NO SNOW DAYS FOR THE AMERICAN FARMER
For the majority of Midwesterners, the past few days have been some of the coldest in recent years. This week's winter storm brought with it dangerously low temperatures, windchill factors reaching -60 degrees and increased amounts of snow. While schools and businesses close, and snow plows are out in full force, for the American farmer it's "business as usual," or an "extra pair of gloves"-type of morning. Our hats are off to the men and women who have no choice but to brave the extreme cold to ensure the safety of their animals. [caption id="attachment_2091" align="aligncenter" width="291"] Missouri Hog Farmer, Todd Geisert, gives new meaning to the phrase, "It's a little frosty outside."[/caption] For some, the thought of leaving animals outside during the cold weather seems unnatural. But as more and more Americans become further removed from the traditional rural way of life, some forget that every animal has adapted to its environment in different ways. People are told that human comforts are the only way to guarantee animal comfort, but fail to remember that animals were designed much differently than humans. For many of us, this seems like basic, elementary school-level knowledge, but some animal rights activists refuse to listen to scientific reasoning, and I don't mind pointing out that they're wrong. Animals have been given the abilities to adapt to withstand the cold. For instance, cows don't need to use energy to stay warm until the temperatures drop below 18 degrees, and at that point, simply eating more increases their core body temperature. However, no animal is immune to the weather, and farmers still have to take great care of their livestock to ensure the extreme cold doesn't get the best of them. Bringing livestock indoors is not an option when you have 1,000 head of cattle, or sometimes even 20 for that matter. Additional food and water, extra bedding, and finding natural wind breaks are all part of a farmers attempt to make sure their livestock make it through the winter months. You can learn more about cold weather livestock care, here. Giving thanks to our American farmers shouldn't come simply on a cold winter morning, or a drought-stricken summer, but everyday that we enjoy the fruits of their labor. Take time today and share a message of encouragement to the American agriculture community, and thank them for working as hard as they do to produce the food that provides the essential daily nutrients all American families rely on. You can join in by Retweeting the message below on Twitter:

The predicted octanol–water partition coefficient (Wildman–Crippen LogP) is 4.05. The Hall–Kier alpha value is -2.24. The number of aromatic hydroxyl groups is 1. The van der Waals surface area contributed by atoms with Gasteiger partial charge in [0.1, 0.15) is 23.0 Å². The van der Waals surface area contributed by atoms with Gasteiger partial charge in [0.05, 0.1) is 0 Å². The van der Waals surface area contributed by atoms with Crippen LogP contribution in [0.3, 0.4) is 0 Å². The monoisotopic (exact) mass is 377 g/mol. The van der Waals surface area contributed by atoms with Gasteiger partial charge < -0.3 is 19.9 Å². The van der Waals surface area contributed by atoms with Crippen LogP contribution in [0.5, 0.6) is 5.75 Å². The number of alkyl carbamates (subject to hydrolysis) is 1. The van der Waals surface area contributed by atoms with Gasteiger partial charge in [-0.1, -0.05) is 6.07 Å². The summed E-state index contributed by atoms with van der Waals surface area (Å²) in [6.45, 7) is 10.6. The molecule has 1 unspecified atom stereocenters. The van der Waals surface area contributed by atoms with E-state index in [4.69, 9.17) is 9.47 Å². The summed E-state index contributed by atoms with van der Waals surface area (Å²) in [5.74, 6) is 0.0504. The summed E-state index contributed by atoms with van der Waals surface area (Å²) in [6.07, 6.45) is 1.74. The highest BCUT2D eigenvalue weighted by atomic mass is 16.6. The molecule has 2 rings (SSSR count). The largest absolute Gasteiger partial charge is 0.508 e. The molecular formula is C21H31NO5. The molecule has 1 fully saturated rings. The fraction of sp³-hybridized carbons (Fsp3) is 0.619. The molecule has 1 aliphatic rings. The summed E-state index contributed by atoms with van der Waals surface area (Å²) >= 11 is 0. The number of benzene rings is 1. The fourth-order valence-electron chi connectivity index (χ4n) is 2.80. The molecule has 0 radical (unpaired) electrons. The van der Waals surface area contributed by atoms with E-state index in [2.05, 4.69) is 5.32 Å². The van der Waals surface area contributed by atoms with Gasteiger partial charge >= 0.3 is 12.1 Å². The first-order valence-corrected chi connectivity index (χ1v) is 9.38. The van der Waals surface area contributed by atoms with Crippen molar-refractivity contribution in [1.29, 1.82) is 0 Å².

We're thankful for the American farmers who have no choice, but to brave the extreme cold front to care for their livestock #ThankAFarmer — Protect The Harvest (@ProtectHarvest) January 5, 2014
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